Folkstone: a public remembrance. WWI Memorial

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The other Saturday night I spent one of the most pleasant evenings for a long time over at my neighbours for dinner. Of German descent she was having a raclette evening with a contemporary version of the traditional cheese melting process. Modern means you can melt and create at the dining table rather than sitting in front of an open fire. Most of the other dinner guests were German or Swiss and at times a language other than English would flow around the table and weave between people.

One of our United Kingdom readers Gerard Dixon has contributed his observations, feelings and images while walking in Folkestone.

Gerard says: “I live quite near to Folkestone and Folkestone is closely linked to WWI as it was the main departure point for France.

I do not visit Folkestone very often, but today I needed to shop there. I parked the car some distance from the shops and walked along the Leas, well above sea level with glorious views across the channel. A typical Victorian/Edwardian promenade…

Whilst walking…I spied some unusual activity. A young man on his knees writing on a cobbled surface and a young woman  with a pressure sprayer cleaning the same.

A closer look revealed the cobbles were all numbered and that the “graffiti” artist was actually repainting the numbers. These numbered stones represent a British soldier killed on the first day of the Battle of the Somme (one per soldier).”

Gerard writes “I was quite moved.”

One of Gerard’s relatives is the late John Dixon a WWII Royal Airforce sergeant rear gunner with 75 NZ Squadron. The sole survivor of his bomber which crashed near the village of Dose in July 1942 John spent the bulk of the war in Stalag 8B. While a POW he joined a literature and writing group… and carried some of my poetry home with me..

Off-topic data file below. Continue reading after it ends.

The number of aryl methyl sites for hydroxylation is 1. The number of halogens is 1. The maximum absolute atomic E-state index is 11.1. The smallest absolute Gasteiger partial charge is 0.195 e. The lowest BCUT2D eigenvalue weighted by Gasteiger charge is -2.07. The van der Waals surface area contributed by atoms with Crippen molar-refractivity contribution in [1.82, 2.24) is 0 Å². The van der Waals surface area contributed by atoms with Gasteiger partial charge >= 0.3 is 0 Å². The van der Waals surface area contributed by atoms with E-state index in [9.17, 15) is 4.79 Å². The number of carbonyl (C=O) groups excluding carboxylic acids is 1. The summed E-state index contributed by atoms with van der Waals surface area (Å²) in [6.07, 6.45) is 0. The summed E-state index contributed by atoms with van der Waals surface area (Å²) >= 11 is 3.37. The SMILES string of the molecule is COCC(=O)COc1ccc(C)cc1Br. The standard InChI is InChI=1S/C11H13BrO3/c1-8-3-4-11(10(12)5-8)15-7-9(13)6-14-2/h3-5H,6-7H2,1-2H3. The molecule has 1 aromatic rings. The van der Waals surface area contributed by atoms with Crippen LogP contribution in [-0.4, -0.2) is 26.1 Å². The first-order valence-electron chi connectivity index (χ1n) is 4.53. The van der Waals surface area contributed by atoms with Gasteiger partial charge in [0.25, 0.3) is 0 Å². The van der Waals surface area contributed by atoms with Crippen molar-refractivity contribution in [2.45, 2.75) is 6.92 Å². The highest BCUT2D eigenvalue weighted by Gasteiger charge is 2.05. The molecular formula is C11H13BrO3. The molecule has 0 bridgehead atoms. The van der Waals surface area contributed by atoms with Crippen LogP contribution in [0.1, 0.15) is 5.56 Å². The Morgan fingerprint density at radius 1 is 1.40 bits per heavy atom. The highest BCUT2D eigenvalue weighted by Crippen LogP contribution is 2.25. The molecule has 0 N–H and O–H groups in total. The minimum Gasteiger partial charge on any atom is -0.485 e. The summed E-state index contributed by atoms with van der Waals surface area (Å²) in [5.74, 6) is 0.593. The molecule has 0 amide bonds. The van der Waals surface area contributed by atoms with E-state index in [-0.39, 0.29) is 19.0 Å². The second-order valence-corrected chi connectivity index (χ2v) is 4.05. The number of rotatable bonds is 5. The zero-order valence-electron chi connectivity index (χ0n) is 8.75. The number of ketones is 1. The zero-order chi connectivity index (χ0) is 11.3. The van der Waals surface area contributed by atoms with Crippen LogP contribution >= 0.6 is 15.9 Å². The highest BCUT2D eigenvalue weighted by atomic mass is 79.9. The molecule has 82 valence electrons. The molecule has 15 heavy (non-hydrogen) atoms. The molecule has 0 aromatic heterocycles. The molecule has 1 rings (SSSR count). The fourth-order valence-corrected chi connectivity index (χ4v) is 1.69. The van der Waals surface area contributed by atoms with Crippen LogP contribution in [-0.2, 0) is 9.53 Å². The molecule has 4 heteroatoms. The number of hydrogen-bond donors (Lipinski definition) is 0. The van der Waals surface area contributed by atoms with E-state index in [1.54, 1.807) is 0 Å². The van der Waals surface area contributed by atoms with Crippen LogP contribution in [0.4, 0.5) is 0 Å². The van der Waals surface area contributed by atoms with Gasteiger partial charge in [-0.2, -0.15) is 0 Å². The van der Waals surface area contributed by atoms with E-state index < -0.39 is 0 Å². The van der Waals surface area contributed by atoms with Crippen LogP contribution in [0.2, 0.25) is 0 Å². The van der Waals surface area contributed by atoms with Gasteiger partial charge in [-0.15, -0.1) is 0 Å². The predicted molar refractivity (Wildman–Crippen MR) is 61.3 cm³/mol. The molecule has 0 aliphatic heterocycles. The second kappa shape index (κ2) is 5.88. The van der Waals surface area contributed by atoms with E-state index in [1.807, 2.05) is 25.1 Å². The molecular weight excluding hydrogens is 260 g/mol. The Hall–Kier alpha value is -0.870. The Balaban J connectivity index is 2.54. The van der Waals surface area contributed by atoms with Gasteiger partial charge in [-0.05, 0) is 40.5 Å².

‘Autumn’
Stalag 8B, Lamsdorf, 1942

The soft sound of the cold,
crooning, Silesian wind,
moving the tall, dark trees
beyond a world of wire,
reminds me of the old
and rugged, northern fells.
Of gravel scaurs and screes,
a kettle singing breeze
above the summer’s fire…

Again the snarls of war
upon a training ground.
O Wind, your songs are drowned
by loud the battle noise
a sudden sound of bells…
O Time, the simple joys
in days when we were free
to watch the leaves of autumn
fall from an English tree…

John Dixon

‘Stalag Snowfall’
Stalag 8B, Lamsdorf, 1944

Snow falling
whirling and swirling.
No calling
of birds.
Soft words
drifting over
the hush of morning…
Suddenly excited
voices of men, sounding
more like boys,
hoping soon to be rounding
the clean, cold whiteness
into the brightness
of shining snowballs.
Hurling or curling
balls of beauty;
glittering grenades
of Silesian snow.

John Dixon

John was not only the sole survivor of the bomber crash. He was immediately captured by civilians and handed over to a German soldier to be shot. The story John told his children was that a young German member of the Wehrmacht, Heinrich Dirks just happened to be passing and intervened, “ with real courage (he) actually wrestled me free and insisted that I was a prisoner of war and an airman, and had a right to be interrogated by the Luftwaffe… I was then taken to a local pub and from there moved to the Wilhelmshaven naval hospital…”  He told his childrend that towards the end of the war  he was force marched in front of the advancing Russian Army. He always said he had survived the war because of the kindness of ordinary German people.

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And Heinrich Dirks? “At 19 years of age in 1943 he was sent to the Russian Front in an infantry regiment. He was captured and became a POW.” His family never heard from him again.

John’s poems were published in OUT OF THE BLUE The Role of Luck in Air Warfare 1917-1966 edited by Laddie Lucas , Hutchinson & Co (Publishers) Ltd, London 1985.

 

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